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One of the country’s first, (designated in the Wilderness Act of 1964), the Chiricahua Wilderness lies astride a mountain massif in southeastern Arizona where two deserts (Sonoran and Chihuahuan) and two ranges (Rocky Mountain and Sierra Madre) meet, providing unusual diversity of wildlife and plants. “Chiricahua” is thought to be an Opata Indian word for “wild turkey.” Turkeys disappeared around mid-1900s, but Gould’s wild turkeys were reintroduced in 2003; I saw a dozen. Various Indian cultures lived here; Chiricahua Apaches were removed by U.S. military in the late 1900s. Spectacular rock pinnacles fostered the Chiricahua National Monument on north end of the range. In the 1930s, the Civilian Conservation Corps had work camps at the Monument, Cave Creek, Turkey Creek and Rucker Canyon. CCC crews built Portal Ranger Station, the monument’s Bonita Highway and administrative buildings, several campgrounds, Cima Cabin and Rustler Park administrative sites, Fly Peak Lookout and cabin (long deconstructed) and much of the vast trail system.  

In 1955 a ranch in Cave Creek Canyon became the Southwestern Research Station, a field station operated by the Center for Biodiversity and Conservation at the American Museum of Natural History (New York, NY) to study diverse ecosystems and biotas of the Chiricahuas.

About two hours from Tucson, this soaring range was a favorite weekend backpacking site as University of Arizona students in late 1970s. Easiest start was forested Rustler Park, at 8800 feet a gentle climb into wilderness on the Crest Trail. We’d camp at Anita Park, and hike 7-miles round trip to Monte Vista Lookout. Forest cover allowed only glimpses of the valley 5000 feet below and rugged purple roots of Painted Rock and Strawberry Peak above.

In more ambitious hikes we climbed to the ridge from Turkey Creek, and camped at Cima Cabin, an old administrative site just below the crest. In the 1970s it was open to the public with a register and sign instructing campers to leave the cabin clean and restock any supplies used. A big fireplace was welcome on cold winter nights. (Now the Forest Service reserves use to trail and fire crews.)  

On three-day trips we’d take a long day hike looping down and back into Cave Creek or Rucker canyons. Twenty-plus miles no problem for young hikers on good trail. Once David and I counted on a full moon to guide our way back on the Crest. Instead there was no moon and we had to feel around on the trees for the Cima turn off sign in pitch-blackness!

I would not try this today. The Rattlesnake of 1994 (27,500 acres) Horsehoe of 2010 (around 3000 acres) and the giant Horsehoe II (more than 200,000 acres) fires trashed trails. The Forest Service spent $50 million on Horseshoe II fire and a bit under a million for post-fire trail stabilization. The Douglas Ranger District (which administers the Chiricahuas) uses non-government organization (NGO) service trips, a volunteer trail cadre and contracted crews to saw logs, trim brush and rebuild slumping trail surfaces of the vast trail system. It’s an ongoing battle; down trees post fire brush and slope erosion seem to be winning by a small margin.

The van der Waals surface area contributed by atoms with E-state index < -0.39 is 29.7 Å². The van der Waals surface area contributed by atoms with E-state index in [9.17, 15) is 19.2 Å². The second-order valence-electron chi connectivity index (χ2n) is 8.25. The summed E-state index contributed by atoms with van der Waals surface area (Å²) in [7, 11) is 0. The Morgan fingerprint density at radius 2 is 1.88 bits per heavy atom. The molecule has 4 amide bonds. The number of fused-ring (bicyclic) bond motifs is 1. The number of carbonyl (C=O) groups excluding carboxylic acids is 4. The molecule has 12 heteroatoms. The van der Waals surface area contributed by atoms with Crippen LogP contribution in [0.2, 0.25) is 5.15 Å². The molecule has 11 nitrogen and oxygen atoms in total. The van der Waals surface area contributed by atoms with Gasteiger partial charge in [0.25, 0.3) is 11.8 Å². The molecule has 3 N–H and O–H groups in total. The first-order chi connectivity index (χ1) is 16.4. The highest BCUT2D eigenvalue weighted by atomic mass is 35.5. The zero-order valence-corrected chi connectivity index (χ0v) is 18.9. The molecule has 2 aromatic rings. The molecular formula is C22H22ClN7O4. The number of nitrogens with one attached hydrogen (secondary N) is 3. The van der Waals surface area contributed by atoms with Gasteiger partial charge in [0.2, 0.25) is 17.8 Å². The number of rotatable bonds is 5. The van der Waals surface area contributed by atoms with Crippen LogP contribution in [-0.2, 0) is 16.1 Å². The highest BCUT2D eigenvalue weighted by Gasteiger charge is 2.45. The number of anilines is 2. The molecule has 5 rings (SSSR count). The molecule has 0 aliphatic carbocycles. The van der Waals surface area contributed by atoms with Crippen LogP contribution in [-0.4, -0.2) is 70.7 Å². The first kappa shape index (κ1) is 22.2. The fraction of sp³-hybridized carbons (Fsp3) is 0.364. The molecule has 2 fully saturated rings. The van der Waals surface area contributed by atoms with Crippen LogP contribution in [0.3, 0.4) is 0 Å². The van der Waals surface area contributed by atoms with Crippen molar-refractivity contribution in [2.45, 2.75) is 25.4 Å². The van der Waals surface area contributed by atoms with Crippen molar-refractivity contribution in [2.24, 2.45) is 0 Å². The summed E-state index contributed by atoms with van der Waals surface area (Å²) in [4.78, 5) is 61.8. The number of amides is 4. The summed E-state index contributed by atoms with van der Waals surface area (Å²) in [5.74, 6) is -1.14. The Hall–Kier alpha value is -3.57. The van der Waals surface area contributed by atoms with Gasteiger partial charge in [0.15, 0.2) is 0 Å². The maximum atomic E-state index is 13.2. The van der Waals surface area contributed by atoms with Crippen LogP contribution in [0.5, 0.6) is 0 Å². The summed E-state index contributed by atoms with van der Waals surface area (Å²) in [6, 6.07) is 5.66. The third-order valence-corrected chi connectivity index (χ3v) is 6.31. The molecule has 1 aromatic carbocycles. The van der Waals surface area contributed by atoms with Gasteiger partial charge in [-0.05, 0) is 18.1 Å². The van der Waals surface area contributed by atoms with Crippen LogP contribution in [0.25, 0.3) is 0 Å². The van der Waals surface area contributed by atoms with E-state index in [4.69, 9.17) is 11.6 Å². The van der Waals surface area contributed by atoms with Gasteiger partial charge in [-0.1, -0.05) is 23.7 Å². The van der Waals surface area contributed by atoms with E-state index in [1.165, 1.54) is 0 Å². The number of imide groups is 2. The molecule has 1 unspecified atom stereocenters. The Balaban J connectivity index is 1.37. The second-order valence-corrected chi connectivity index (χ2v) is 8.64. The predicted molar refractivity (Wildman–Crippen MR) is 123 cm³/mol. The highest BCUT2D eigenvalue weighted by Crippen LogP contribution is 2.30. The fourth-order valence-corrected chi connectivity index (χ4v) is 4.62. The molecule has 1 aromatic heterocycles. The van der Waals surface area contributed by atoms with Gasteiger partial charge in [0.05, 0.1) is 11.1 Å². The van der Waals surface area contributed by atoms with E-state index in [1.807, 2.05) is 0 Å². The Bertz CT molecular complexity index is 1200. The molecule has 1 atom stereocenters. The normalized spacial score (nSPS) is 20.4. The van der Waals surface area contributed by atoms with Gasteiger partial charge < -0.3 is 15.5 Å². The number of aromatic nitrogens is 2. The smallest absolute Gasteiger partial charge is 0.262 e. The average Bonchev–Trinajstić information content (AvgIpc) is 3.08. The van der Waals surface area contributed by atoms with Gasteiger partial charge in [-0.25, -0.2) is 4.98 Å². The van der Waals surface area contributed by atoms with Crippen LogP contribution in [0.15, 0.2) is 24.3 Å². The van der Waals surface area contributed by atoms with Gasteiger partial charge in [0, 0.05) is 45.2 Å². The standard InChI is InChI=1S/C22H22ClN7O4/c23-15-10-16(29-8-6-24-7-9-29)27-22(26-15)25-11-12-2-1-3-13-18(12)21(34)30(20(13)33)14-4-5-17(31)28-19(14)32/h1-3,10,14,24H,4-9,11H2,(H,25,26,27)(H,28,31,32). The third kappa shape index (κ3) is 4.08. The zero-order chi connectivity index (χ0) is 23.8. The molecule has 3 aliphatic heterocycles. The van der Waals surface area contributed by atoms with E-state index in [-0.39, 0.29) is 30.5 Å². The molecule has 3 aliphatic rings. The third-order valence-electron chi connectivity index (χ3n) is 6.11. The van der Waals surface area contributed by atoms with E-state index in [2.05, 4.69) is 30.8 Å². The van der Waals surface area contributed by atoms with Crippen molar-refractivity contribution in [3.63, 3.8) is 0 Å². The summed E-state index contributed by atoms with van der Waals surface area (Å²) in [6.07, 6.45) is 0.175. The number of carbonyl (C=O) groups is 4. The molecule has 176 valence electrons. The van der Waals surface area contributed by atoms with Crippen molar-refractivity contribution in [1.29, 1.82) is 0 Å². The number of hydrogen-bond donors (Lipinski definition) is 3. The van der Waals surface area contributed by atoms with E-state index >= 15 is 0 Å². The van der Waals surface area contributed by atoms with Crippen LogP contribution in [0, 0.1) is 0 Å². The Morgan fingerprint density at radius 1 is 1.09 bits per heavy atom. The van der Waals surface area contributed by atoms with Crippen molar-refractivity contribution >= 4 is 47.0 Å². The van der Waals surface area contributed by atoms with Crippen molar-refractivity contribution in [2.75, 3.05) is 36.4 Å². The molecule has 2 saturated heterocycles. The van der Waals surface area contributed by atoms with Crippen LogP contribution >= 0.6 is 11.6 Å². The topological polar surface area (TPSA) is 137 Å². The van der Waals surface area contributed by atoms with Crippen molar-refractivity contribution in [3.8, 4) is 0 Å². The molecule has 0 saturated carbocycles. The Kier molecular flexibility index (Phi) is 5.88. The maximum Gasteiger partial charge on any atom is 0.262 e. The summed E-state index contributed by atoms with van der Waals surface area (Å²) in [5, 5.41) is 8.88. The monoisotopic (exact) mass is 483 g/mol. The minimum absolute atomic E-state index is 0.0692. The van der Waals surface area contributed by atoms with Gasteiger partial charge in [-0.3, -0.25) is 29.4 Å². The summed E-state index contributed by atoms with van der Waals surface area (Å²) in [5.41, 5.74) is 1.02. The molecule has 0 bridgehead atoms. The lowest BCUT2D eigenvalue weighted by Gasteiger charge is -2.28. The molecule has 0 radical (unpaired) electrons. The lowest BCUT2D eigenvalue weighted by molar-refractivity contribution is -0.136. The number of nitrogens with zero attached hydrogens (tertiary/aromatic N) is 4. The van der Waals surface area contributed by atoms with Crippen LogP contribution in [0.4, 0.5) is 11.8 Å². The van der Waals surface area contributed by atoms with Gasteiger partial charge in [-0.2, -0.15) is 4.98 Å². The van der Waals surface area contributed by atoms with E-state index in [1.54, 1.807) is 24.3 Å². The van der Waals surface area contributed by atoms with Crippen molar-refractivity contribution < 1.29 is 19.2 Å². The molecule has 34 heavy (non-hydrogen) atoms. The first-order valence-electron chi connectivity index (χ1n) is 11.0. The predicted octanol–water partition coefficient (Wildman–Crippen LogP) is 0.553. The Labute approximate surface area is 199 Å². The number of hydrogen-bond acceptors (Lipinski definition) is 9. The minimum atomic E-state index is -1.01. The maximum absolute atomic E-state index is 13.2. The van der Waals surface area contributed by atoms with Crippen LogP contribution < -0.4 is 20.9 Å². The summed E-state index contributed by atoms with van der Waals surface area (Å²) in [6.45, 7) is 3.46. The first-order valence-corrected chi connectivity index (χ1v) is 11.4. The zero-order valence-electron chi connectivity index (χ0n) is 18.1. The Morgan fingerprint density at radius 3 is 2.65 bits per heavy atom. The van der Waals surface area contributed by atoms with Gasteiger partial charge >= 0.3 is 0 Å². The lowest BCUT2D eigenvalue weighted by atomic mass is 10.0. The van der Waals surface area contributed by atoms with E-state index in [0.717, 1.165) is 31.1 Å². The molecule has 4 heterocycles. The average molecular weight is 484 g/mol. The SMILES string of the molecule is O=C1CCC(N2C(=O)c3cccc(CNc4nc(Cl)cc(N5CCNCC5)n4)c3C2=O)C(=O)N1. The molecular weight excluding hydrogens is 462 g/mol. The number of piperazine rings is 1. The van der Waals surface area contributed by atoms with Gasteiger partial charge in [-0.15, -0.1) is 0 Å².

So we experienced on our 2018 return. Lighter burned rangeland along Turkey Pen and Rock Creeks offered good hiking on old ranch roads and trails; most creeks were running or at least had pools even after a dry winter. We were surprised at extensive check dams on Turkey Pen side drainages, a private-government erosion control project (see Helpful Links).

But the fire’s worst aftermath met us at Witch Ridge and rendered Fife Canyon below into a thorny brushy wash. Finding the creekside trail impassable, we scrambled down the boulder creek bed for 4.5 miles. Here we found a lovely remnant pine nook for camp just inside the wilderness boundary and a mile or so from confluence with Pine Creek.

The next day we hiked road outside wilderness on a bone-dry creek with more charred stumps than live pine and returned to the ridge via Hoovey Canyon; brushy and burned at the bottom, climbing steeply up piney slopes above red rock pools, then grassy with remnant pine and switchbacks to Witch Ridge. The “ridge” trail east was awful. Tread inches wide as it contoured around the head of Hoovey, cloaked in brush and downed trees. We clambered up slippery gravel, following game trail above a big deadfall. We rejoined trail to a saddle, climbed through manzanita and gave up for the night, making a nest in the brush. Next day we got as far as Rattle Rock Saddle, a trail sign but no sign of trail contouring east. The cross-country plunge down steep pine slope and brush into Rock Creek left my knees shaking, even after a nice breakfast break in a beautiful pine nook on the creek. The hike out, mostly on grassy road along the creek and over a ridge into Turkey Pen, was moderate; some washed out creek crossings and a slippery descent notwithstanding.